英語で診察するコツ|Tips for doctors with Foreign patients

In 学習方法 by コーチChrisLeave a Comment

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Okay, body parts. This time. Major organs. Welcome back to the haunted English hospital. Dr. Chris will present a diagram of the following. Okay. Alright I’ll stop. It’s halloween. Or Halloween season. But Today, we will be covering the most essential organs. Basically, without these, we are all dead. So, sorry for the halloween talk style. I was just in the mood. It’s been Halloween, past Halloween. Um, let’s learn, and then memorize sentences so we can use them in the future; When explaining the brain, or explaining some type of organ. Alright! Speaking of the brain… the most important organ… The brain! The brain controls all the functions of the body. Good sleep increases brain function. Alright! Next is the heart. The heart pumps blood through the body. Most smart watches,( I don’t have mine on today) Most smart watches monitor the heart rate. Or, (sorry), most smart watches can monitor your heart rate. The lungs. The lungs take in oxygen, and release carbon dioxide. Humans can live with only one lung. I’m sure you knew that because you’re smart. Pop quiz, pop quiz. One more, one more organ. Ah, what’s the biggest. The biggest organ in the body. I’m waiting, I’m waiting. Ha, the skin! So make sure you take care of it with lotion, or something, I don’t know. Do whatever you want to do. Buh, bye.


[日本語文へ]
Using medical English during checkups.

“Dr. we need your help.” is something you are sure to hear more in more in the next few years with the influx of foreigner traveling to Japan because of the olympics.

And depending on the impact Japan has on the tourist, Japan could become even more popular as a tourist location.

Meaning…

Everything is going to change for you real quick, and probably permanently. 

“Please help me doctor!” Is what you may hear in English much more frequently.

But don’t worry. I am here to help you smooth out situations and help your patients with the most effective advice.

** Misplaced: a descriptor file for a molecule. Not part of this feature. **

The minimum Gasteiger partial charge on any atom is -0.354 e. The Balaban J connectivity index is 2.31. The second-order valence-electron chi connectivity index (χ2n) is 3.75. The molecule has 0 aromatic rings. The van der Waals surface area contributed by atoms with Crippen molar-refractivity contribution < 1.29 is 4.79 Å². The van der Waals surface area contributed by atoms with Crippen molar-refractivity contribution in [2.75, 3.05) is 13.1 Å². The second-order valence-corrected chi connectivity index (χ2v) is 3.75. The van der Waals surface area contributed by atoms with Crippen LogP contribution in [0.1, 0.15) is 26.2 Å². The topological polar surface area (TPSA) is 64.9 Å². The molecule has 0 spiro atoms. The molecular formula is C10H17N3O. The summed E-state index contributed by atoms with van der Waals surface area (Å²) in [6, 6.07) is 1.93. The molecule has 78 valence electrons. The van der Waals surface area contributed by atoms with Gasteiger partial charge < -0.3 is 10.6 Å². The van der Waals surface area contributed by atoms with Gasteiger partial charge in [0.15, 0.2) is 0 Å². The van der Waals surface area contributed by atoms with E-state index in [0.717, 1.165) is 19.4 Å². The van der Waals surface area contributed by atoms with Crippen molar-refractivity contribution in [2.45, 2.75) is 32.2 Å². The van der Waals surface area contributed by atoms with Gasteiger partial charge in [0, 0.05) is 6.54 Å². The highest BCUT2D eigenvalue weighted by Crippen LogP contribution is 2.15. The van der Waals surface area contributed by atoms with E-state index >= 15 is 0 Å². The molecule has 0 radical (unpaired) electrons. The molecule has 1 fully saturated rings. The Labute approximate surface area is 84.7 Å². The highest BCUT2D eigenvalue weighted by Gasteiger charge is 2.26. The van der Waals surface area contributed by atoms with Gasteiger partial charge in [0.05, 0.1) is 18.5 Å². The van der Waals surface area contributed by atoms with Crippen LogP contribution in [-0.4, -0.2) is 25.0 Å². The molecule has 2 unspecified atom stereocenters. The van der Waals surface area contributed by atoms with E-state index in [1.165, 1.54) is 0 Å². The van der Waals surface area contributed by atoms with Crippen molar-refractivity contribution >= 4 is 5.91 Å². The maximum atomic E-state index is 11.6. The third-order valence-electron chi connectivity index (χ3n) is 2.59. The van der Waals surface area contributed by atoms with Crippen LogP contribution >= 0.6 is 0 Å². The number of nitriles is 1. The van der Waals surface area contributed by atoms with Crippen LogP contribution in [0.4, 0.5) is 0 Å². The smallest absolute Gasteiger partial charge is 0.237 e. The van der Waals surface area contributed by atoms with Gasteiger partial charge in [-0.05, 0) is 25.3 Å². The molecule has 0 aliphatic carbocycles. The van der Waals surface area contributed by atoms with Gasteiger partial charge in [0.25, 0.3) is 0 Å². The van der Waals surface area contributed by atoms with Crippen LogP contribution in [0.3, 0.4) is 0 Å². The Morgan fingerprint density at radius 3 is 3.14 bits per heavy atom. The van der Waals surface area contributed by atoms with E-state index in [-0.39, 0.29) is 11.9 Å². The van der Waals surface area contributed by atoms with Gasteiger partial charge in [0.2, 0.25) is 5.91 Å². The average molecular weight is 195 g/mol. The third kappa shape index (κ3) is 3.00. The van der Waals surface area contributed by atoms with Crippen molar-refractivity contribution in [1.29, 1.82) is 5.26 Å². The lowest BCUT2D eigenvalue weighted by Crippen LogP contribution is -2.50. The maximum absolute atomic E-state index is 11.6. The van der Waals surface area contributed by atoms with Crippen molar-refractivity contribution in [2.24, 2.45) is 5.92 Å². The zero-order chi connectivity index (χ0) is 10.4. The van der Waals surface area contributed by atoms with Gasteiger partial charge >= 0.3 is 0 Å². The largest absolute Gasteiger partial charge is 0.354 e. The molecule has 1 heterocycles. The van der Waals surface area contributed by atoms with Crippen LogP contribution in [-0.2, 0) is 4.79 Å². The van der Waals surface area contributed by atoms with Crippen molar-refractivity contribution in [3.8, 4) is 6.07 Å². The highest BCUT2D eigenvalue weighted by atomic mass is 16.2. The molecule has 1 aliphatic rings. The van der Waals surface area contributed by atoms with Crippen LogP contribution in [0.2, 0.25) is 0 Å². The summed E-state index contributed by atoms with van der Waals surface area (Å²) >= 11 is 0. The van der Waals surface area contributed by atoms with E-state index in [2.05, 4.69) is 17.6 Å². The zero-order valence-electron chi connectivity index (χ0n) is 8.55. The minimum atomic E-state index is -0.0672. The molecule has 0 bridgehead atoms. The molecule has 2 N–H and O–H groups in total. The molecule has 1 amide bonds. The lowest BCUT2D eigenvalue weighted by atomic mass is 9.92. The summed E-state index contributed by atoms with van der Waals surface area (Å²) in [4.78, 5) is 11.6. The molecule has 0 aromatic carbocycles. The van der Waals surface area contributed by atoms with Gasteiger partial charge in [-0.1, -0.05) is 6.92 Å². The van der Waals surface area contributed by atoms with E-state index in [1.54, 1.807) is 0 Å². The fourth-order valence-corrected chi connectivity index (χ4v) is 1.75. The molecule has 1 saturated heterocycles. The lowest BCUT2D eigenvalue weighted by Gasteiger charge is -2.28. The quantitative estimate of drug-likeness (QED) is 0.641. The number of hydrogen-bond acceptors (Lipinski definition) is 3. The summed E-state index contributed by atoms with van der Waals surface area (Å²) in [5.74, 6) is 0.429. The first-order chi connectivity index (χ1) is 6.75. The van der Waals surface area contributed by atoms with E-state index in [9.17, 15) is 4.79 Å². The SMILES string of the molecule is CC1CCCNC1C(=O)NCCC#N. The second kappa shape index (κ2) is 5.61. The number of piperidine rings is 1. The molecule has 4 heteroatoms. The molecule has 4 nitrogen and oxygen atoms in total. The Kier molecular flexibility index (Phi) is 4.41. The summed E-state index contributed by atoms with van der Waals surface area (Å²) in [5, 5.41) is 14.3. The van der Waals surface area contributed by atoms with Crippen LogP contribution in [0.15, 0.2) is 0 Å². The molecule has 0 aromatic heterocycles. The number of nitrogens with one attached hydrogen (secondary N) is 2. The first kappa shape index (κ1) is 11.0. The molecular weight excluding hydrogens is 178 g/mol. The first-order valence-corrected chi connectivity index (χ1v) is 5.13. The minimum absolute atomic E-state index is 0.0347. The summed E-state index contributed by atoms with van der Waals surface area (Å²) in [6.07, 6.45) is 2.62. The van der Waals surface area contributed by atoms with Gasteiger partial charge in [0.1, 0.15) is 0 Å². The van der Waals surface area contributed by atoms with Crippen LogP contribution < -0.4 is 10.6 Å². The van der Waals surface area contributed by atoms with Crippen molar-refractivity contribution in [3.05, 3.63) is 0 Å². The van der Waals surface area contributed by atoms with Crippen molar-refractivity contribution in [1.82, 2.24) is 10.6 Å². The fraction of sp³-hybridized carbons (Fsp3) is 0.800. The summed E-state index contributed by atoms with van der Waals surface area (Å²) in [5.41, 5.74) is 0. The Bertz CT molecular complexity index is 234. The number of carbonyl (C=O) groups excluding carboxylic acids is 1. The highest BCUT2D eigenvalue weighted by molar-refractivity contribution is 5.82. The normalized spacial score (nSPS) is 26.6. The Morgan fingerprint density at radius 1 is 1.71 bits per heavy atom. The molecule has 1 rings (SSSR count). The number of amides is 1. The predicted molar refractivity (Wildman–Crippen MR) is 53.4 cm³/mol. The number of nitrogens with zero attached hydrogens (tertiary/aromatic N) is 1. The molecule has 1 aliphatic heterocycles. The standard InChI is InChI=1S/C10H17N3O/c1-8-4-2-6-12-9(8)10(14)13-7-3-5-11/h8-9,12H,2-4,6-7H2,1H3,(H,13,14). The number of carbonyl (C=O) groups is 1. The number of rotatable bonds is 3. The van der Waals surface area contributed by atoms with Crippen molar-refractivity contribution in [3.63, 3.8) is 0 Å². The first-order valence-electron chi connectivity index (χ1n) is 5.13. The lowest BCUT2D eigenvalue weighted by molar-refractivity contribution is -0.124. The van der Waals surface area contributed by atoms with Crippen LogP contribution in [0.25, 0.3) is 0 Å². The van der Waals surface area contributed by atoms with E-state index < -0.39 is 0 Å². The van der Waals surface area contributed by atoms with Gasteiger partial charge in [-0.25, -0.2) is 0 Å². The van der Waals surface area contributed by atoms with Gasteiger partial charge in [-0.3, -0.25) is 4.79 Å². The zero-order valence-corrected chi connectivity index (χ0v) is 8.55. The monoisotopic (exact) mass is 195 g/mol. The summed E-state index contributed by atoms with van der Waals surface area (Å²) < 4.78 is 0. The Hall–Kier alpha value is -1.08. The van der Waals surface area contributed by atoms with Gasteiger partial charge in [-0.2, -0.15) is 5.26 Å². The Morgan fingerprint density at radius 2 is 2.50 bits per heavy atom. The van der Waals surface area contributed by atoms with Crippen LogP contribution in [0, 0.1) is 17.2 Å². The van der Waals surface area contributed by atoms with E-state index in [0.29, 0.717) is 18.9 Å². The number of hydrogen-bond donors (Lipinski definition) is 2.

Why am I so confident?

I’ve had my run-ins with everything from major Japanese university hospitals to small time clinics for over 8 years.

The small kind where the doctor still wears the silver plate thing on his forehead, and he sticks tubes into your nose without anesthesia.

Tears. From my eyes.

Doctors are naturally intelligent. Japanese doctors are generally quite thorough, and have created many revolutionary methods in world medical practices.

So here are a few tips to bring out your true skills with Non-Japanese patients.

1. Stay calm, your English is not being critiqued at all.

Many Japanese feel anxiety when having to use English, especially in a formal or professional setting. 

There is no need to be when you are a doctor with a patient. The patient is not critiquing your ability, they only want help with their ailment and then to get out and continue living life. Do your best to just relax and use the English you can. Even if it’s single words. They will remember your helpful service and attitude, not your English ability. 

2. Use single words.

Slow short sentences or single words are perfect for patients. Fast speaking can cause miscommunication, and worries the patient in a situation where they are already nervous about their condition. 

Remember, your job is to help them get the treatment they need, not helping them get out quickly because you’re nervous about your English. Japanese hospitals do things differently than their hometown hospitals. Patiently and carefully help them through each step, from administration, procedure, and billing.  Single words are enough. 

3. Increase your listening skills…at the very least.

I know doctors are very busy. I have a few personal friends that are doctors and I know your schedules are demanding. Many times unfairly so. But if you cannot catch English words, then your only way to communicate will be through writing or a mobile translation tool.  

But what happens when a patient can’t use their hand? 

How about if they are having trouble speaking?

The solution? At least 10 minutes a day listening to some kind of English TV show, podcast or radio of some sort. Your ears will slowly adjust.

If you’d like to improve quicker and more effectively, use our Pronunciation Training “Perfect Pronunciation 1: Introduction to consonants” to grow native level listening skills. 

Once you can pronounce something, you can hear it. And it’s a guessing game when you cannot.

Is it a ‘bag,‘ ‘back,‘ or ‘buck?’ 

Who knows?

You should.

Doctor Chris

P.S. Check out the video above that I made which explains how to describe internal organs in English. Intermediate level grammar, but applicable for numerous descriptions. 

[日本語文へ]

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